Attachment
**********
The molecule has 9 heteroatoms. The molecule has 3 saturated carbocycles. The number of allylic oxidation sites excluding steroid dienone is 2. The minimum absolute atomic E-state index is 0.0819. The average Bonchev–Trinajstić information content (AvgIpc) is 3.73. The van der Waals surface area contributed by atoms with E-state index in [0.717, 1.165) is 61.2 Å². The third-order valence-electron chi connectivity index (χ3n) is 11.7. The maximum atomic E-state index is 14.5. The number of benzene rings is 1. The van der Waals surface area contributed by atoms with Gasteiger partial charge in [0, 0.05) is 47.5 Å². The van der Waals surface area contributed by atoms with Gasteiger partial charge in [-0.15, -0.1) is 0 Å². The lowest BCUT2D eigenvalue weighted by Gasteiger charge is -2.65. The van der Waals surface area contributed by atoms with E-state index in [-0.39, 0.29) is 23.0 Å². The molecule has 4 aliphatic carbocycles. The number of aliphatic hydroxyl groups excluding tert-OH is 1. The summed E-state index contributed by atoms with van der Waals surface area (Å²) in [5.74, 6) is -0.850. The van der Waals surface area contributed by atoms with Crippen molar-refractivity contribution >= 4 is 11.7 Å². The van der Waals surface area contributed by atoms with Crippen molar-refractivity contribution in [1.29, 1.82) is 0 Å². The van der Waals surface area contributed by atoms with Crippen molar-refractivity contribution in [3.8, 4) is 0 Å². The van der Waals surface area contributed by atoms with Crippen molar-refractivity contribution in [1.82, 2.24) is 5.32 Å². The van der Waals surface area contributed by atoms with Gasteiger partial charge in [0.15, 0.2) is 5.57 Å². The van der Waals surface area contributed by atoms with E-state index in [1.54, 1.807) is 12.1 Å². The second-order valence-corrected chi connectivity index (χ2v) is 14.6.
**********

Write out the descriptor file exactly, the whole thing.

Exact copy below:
The molecule has 9 heteroatoms. The molecule has 3 saturated carbocycles. The number of allylic oxidation sites excluding steroid dienone is 2. The minimum absolute atomic E-state index is 0.0819. The average Bonchev–Trinajstić information content (AvgIpc) is 3.73. The van der Waals surface area contributed by atoms with E-state index in [0.717, 1.165) is 61.2 Å². The third-order valence-electron chi connectivity index (χ3n) is 11.7. The maximum atomic E-state index is 14.5. The number of benzene rings is 1. The van der Waals surface area contributed by atoms with Gasteiger partial charge in [0, 0.05) is 47.5 Å². The van der Waals surface area contributed by atoms with Gasteiger partial charge in [-0.15, -0.1) is 0 Å². The lowest BCUT2D eigenvalue weighted by Gasteiger charge is -2.65. The van der Waals surface area contributed by atoms with E-state index in [-0.39, 0.29) is 23.0 Å². The molecule has 4 aliphatic carbocycles. The number of aliphatic hydroxyl groups excluding tert-OH is 1. The summed E-state index contributed by atoms with van der Waals surface area (Å²) in [5.74, 6) is -0.850. The van der Waals surface area contributed by atoms with Crippen molar-refractivity contribution >= 4 is 11.7 Å². The van der Waals surface area contributed by atoms with Crippen molar-refractivity contribution in [1.29, 1.82) is 0 Å². The van der Waals surface area contributed by atoms with Crippen molar-refractivity contribution in [3.8, 4) is 0 Å². The van der Waals surface area contributed by atoms with Crippen molar-refractivity contribution in [1.82, 2.24) is 5.32 Å². The van der Waals surface area contributed by atoms with Gasteiger partial charge in [0.15, 0.2) is 5.57 Å². The van der Waals surface area contributed by atoms with E-state index in [1.54, 1.807) is 12.1 Å². The second-order valence-corrected chi connectivity index (χ2v) is 14.6.